Thursday, 18 February 2016

[My Game, Let Me Show You It] Ainu Moshir Mood Pieces

I am planning a 5th edition D&D game set in a re-imagined Wa or Kozakura (the pseudo-Japanese bits of Kara-Tur, which is in turn the pseudo-Asia of the Forgotten Realms). The conceit is that this is Wa during a much earlier era period than the sengoku-jidai of samurai and ninja which most people are familiar with and which is pastiched in Kara-Tur. My game is set in is something like the late Nara/early Heian period (around 790 AD), when the Japanese state was only just coming together and the court was beginning to come under the influence of the Chinese and Koreans. In those days a saburahi was another word for a servant of the nobility; and a warrior, a bushi, was more likely to prioritise study of the bow than the sword.

In that era the centre of Japanese civilization was in the Kansai plain, with the capital moving around between modern Nara and Kyoto. Northern Honshu and Hokkaido were for the Japanese a wild, untamed wilderness, populated by a strange hairy people they knew as the Emishi, who are nowadays thought to be related to the Ainu. During the following centuries the Japanese gradually moved into this 'wilderness' and subdued it, slowly but surely fighting their way north until the process was finally completed with the annexation of Hokkaido in the late 19th century. My game is set in a very loose, weird re-imagining of the very earliest points of contact between Japanese and Emishi, in the deeply forested, cold and snowy North of the archipelago.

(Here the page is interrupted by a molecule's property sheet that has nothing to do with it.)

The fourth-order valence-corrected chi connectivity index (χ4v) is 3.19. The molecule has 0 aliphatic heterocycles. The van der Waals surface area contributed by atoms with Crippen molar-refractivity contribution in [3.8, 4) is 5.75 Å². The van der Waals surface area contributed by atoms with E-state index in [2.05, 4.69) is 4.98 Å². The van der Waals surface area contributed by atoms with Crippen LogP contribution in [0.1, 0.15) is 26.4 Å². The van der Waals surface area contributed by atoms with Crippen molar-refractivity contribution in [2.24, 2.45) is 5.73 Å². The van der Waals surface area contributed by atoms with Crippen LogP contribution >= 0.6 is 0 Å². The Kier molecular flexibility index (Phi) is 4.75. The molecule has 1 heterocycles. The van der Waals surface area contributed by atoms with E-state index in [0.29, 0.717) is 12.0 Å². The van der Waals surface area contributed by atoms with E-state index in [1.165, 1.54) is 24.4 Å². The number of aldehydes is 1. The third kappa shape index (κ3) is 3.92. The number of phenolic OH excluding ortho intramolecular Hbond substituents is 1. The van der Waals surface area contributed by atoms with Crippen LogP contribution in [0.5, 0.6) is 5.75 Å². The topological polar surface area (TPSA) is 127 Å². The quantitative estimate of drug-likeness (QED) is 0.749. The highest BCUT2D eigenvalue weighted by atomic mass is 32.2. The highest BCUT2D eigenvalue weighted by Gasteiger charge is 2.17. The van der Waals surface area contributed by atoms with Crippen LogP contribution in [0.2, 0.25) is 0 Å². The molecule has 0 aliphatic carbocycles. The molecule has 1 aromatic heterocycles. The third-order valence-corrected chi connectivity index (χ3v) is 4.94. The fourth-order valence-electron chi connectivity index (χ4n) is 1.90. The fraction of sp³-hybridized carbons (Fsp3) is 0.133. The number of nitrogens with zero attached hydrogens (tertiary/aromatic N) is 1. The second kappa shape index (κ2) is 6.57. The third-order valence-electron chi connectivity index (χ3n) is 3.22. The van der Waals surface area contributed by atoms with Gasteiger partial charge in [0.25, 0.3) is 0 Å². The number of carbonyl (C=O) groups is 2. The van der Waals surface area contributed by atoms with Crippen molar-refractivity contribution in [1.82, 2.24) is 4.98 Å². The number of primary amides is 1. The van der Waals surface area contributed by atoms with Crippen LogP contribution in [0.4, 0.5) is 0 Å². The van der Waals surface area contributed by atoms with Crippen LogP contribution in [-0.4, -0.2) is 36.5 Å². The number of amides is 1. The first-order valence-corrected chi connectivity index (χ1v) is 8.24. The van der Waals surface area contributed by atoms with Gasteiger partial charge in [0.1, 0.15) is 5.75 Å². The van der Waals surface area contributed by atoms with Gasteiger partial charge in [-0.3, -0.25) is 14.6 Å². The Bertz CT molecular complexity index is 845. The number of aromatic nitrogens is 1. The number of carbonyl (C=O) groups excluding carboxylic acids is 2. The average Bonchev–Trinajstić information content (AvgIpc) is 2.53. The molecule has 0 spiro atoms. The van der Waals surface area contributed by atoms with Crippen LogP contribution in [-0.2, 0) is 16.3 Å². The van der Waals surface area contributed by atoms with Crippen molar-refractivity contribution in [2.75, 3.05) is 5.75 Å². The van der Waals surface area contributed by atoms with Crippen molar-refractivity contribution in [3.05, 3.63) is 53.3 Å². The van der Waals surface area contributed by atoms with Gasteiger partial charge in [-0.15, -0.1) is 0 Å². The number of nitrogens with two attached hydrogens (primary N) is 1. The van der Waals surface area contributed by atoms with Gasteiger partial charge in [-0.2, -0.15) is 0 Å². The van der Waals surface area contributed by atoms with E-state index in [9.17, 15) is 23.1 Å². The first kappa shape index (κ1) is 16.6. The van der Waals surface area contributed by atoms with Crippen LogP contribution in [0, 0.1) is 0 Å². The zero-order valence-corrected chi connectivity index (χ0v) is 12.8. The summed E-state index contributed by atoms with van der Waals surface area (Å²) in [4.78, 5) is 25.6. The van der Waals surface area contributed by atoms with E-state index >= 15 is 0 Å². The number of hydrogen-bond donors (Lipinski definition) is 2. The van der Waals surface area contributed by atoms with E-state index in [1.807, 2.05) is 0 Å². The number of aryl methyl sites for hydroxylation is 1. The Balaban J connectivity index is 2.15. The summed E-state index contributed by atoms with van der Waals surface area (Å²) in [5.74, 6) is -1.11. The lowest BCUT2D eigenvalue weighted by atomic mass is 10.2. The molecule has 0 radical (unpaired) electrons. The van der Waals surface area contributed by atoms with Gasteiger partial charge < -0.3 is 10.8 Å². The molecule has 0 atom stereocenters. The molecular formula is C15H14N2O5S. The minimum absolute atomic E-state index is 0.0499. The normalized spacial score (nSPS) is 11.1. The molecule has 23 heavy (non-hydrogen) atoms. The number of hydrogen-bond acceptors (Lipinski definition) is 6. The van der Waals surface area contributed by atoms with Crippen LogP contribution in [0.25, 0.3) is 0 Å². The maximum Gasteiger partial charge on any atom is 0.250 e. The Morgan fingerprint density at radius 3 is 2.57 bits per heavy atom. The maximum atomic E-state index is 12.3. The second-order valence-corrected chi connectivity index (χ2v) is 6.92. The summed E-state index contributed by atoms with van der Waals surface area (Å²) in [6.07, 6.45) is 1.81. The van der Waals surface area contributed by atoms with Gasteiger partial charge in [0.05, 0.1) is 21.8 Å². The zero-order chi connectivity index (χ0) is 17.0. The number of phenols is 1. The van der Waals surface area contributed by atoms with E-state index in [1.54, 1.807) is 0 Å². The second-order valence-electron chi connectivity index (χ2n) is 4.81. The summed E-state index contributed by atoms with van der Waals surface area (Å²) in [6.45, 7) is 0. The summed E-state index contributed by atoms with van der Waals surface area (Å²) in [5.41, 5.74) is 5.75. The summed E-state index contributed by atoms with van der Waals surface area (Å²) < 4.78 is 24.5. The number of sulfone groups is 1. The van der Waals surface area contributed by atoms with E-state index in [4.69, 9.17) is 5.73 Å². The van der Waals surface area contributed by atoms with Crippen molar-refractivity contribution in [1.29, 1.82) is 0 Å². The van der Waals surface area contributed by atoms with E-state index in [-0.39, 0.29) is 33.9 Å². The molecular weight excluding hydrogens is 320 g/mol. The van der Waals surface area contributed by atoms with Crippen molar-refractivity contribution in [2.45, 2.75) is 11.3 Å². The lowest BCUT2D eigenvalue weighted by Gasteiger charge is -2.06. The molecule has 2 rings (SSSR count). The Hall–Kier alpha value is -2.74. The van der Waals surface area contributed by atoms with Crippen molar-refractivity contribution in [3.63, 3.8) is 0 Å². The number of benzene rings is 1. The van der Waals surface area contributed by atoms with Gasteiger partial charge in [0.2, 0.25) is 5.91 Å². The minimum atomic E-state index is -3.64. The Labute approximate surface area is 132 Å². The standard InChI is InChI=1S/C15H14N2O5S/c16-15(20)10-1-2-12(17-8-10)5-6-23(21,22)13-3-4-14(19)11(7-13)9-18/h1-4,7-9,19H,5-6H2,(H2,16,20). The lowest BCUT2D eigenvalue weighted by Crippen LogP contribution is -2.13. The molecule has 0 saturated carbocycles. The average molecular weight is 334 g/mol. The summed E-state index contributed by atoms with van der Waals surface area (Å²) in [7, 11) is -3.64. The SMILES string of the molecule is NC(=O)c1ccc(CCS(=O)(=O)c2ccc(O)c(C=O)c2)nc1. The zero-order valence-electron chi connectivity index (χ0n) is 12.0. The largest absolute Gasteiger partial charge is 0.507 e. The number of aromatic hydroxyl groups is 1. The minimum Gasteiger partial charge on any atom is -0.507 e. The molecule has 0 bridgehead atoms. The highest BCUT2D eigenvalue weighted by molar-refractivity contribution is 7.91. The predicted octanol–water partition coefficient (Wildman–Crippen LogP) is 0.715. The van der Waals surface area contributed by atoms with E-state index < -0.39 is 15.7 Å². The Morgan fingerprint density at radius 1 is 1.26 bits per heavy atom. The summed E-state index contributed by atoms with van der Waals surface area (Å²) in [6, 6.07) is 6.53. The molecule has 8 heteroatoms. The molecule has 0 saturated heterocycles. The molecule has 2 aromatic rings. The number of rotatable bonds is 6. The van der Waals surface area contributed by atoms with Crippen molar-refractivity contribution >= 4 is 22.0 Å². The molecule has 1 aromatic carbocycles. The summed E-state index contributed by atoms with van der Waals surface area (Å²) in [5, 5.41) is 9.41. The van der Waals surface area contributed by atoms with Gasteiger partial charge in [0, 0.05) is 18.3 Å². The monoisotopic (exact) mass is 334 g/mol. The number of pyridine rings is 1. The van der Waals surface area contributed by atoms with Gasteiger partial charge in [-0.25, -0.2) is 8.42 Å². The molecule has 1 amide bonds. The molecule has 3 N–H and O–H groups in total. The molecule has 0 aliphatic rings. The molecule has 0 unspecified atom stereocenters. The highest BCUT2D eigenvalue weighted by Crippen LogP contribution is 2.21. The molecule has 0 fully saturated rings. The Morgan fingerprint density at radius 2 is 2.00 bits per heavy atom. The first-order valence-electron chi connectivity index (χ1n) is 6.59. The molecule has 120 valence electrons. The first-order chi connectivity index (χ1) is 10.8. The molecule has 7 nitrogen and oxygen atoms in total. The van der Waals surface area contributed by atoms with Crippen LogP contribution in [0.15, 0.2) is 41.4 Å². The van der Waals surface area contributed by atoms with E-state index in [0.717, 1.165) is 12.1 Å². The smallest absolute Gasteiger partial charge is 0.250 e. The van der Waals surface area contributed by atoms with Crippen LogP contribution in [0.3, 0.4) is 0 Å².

Here are some pictures.

A bear spirit. The Emishi worship immortal bear demi-gods who live in the forests. Big, dark, embodiments of nature who know only that they are owed respect and fealty.

An Emishi hunter. 

The great forest in winter. The frost itself is alive. It steals in during the night and lays itself on the earth while the people sleep. 

An owl spirit. Other demigods of the forest include the fox, the hare, the wolf, the marsh mussel, the frog, the marsh demon, and the moss spirit. 

An Ainu woman. Women's lips are tattoo'd, and they are the only ones permitted to tell stories. They are the druids of the setting. 

A valley of a moss spirit. Somewhere in its depths the spirit lurks. It never moves when a person is looking. 

An Emishi girl, before coming of age and initiation as a druid. 

Crow spirits are shape-shifters. They sometimes appear as men or women, wearing black. If they bring dung into the home of a man it curses the place forever. 

Crane spirits at dawn, coalescing from the mist which forms on rivers and marshes, and disappearing when the sun melts them away. 


  1. This comment has been removed by a blog administrator.

    1. Kent, I'll delete this and any further "trying to get a rise out of me" comments.

  2. Sweet idea. This is an era of history I know almost nothing about, so the inspiration for the setting alone is fascinating. I love the idea of sentient forests filled with old spirits that seem to go on forever. Looking forward to reading more!